ASP.NET C# – set Column names programmatically with Dynamic Linq How to use the System.Linq.Dynamic and System.Linq.Dynamic.Core package libraries to programmatically set a IQueryable column name in a LINQ Where query

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Today, while I was working to one of my ASP.NET Core + Entity Framework Core projects, I’ve stumbled upon a rather typical scenario: being able to make a dynamic query – a query on variable columns – using LINQ.

Here’s how my data retrieval method looked like:

As we can see, I had a list dresses – as a IQueryable object – and a collection of string-based filters I needed to apply. Those filters are the result of a typical user “advanced search query” over zero, one or multiple columns.

Given that situation, a rather easy way to perform such task would be doing somethig like this:

As we can see, such kind of approach would definitely work, yet it has some big downsides: each single entity column needs to be manually coded within that switch/case statement, which would easily become big and quite hard to maintain.

Since I had a lot of columns to filter – and a lot of other entities I would have to make “searchable” in that same way – I adopted a DRY and arguably far better approach using the awesome System.Linq.Dynamic NuGet Package, which also has an awesome .NETStandard & .NET Core port called System.Linq.Dynamic.Core.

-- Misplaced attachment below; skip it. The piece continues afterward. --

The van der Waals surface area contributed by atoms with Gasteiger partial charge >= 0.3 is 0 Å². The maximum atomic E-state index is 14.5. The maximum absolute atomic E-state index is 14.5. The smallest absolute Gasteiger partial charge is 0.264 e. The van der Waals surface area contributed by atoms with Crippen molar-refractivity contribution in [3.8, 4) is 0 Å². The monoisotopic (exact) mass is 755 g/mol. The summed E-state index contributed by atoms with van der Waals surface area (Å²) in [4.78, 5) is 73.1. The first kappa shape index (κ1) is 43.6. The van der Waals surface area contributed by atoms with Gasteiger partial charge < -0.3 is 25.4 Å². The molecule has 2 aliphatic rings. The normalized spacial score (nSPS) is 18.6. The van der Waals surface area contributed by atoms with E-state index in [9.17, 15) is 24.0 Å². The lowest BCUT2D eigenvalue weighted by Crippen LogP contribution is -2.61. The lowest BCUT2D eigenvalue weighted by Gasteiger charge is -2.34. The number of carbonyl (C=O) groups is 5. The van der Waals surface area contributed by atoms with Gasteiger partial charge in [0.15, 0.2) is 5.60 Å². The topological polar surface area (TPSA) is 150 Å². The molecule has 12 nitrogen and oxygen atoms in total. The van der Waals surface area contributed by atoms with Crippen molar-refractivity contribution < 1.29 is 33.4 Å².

That library does just like I needed: add dynamic language functionalities to LINQ using a powerful set of extensions that could be used to turn something like this:

into this:

or (more conveniently) into this:

or (even more conveniently) into this:

As we can easily guess, @0 and @1 are placeholders for variables,  just like {0} and {1} for the String.Format method.

Despite its awesomeness, the System.Linq.Dynamic.Core alone was not enough for my given scenario, since I had to filter both Int32 and String entity values using the text inputed by the users. I needed a method that could be able to do some additional work, such as:

  1. Retrieve the column type for each given column-based search.
  2. Use the appropriate Where query to properly “filter” that type.

Point 1 was really important because it also allowed me to implement an additional (and very important) security check: check that the given colName was really the string representation of a valid column of that entity, in order to defy the risk of SQL injection attempts.

In order to implement all that, I came out with the following extension method:

I could definitely call it Where, but I wanted to be 100% sure it wouldn’t conflict with other existing (or future) LINQ extension methods: that’s why I went for WhereContains, which is also arguably a better name since it handles a very specific task – programmatically add text-search filters for various Types. I only implemented strings, integers and booleans for the time being, since they’re all I needed, but it can be easily extended to support even dates, times, and so on.

Thanks to that extension method, I was able to complete my original task with very few lines of code:

Not too bad, right?

Conclusion

That’s it, at least for now: I hope that my extension method will be useful to other ASP.NET developers who are looking for a quick and effective way to deal with dynamic LINQ-based queries.

 

About Ryan

IT Project Manager, Web Interface Architect and Lead Developer for many high-traffic web sites & services hosted in Italy and Europe. Since 2010 it's also a lead designer for many App and games for Android, iOS and Windows Phone mobile devices for a number of italian companies. Microsoft MVP for Development Technologies since 2018.

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